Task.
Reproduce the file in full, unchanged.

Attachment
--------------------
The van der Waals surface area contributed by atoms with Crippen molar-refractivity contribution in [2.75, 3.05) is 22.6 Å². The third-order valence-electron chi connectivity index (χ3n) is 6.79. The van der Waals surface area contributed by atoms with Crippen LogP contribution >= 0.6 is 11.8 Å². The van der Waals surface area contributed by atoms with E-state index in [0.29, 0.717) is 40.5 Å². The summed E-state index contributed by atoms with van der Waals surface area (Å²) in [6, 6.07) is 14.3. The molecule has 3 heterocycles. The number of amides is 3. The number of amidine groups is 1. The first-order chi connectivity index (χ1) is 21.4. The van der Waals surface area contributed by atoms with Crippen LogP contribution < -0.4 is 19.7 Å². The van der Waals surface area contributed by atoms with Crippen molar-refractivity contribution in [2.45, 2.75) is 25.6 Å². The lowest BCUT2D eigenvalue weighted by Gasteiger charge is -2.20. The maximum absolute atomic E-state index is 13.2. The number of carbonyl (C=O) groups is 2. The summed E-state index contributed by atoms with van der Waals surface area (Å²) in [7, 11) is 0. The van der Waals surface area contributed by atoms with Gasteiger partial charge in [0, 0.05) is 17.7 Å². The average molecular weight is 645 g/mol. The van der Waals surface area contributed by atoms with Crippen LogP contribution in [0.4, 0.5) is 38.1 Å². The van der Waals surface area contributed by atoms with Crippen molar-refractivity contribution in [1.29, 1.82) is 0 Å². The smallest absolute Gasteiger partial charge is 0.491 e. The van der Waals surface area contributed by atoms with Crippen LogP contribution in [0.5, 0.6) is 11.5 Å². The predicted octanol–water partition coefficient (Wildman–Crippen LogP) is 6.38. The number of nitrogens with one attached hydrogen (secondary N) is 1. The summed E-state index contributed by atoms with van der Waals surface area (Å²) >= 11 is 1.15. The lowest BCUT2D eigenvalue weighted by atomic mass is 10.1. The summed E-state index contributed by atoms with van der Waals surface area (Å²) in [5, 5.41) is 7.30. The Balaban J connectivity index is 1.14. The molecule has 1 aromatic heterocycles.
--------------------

The van der Waals surface area contributed by atoms with Crippen molar-refractivity contribution in [2.75, 3.05) is 22.6 Å². The third-order valence-electron chi connectivity index (χ3n) is 6.79. The van der Waals surface area contributed by atoms with Crippen LogP contribution >= 0.6 is 11.8 Å². The van der Waals surface area contributed by atoms with E-state index in [0.29, 0.717) is 40.5 Å². The summed E-state index contributed by atoms with van der Waals surface area (Å²) in [6, 6.07) is 14.3. The molecule has 3 heterocycles. The number of amides is 3. The number of amidine groups is 1. The first-order chi connectivity index (χ1) is 21.4. The van der Waals surface area contributed by atoms with Crippen LogP contribution < -0.4 is 19.7 Å². The van der Waals surface area contributed by atoms with Crippen molar-refractivity contribution in [2.45, 2.75) is 25.6 Å². The lowest BCUT2D eigenvalue weighted by Gasteiger charge is -2.20. The maximum absolute atomic E-state index is 13.2. The number of carbonyl (C=O) groups is 2. The summed E-state index contributed by atoms with van der Waals surface area (Å²) in [7, 11) is 0. The van der Waals surface area contributed by atoms with Gasteiger partial charge in [0, 0.05) is 17.7 Å². The average molecular weight is 645 g/mol. The van der Waals surface area contributed by atoms with Crippen LogP contribution in [0.4, 0.5) is 38.1 Å². The van der Waals surface area contributed by atoms with Crippen molar-refractivity contribution in [1.29, 1.82) is 0 Å². The smallest absolute Gasteiger partial charge is 0.491 e. The van der Waals surface area contributed by atoms with Crippen LogP contribution in [0.5, 0.6) is 11.5 Å². The predicted octanol–water partition coefficient (Wildman–Crippen LogP) is 6.38. The number of nitrogens with one attached hydrogen (secondary N) is 1. The summed E-state index contributed by atoms with van der Waals surface area (Å²) >= 11 is 1.15. The lowest BCUT2D eigenvalue weighted by atomic mass is 10.1. The summed E-state index contributed by atoms with van der Waals surface area (Å²) in [5, 5.41) is 7.30. The Balaban J connectivity index is 1.14. The molecule has 1 aromatic heterocycles.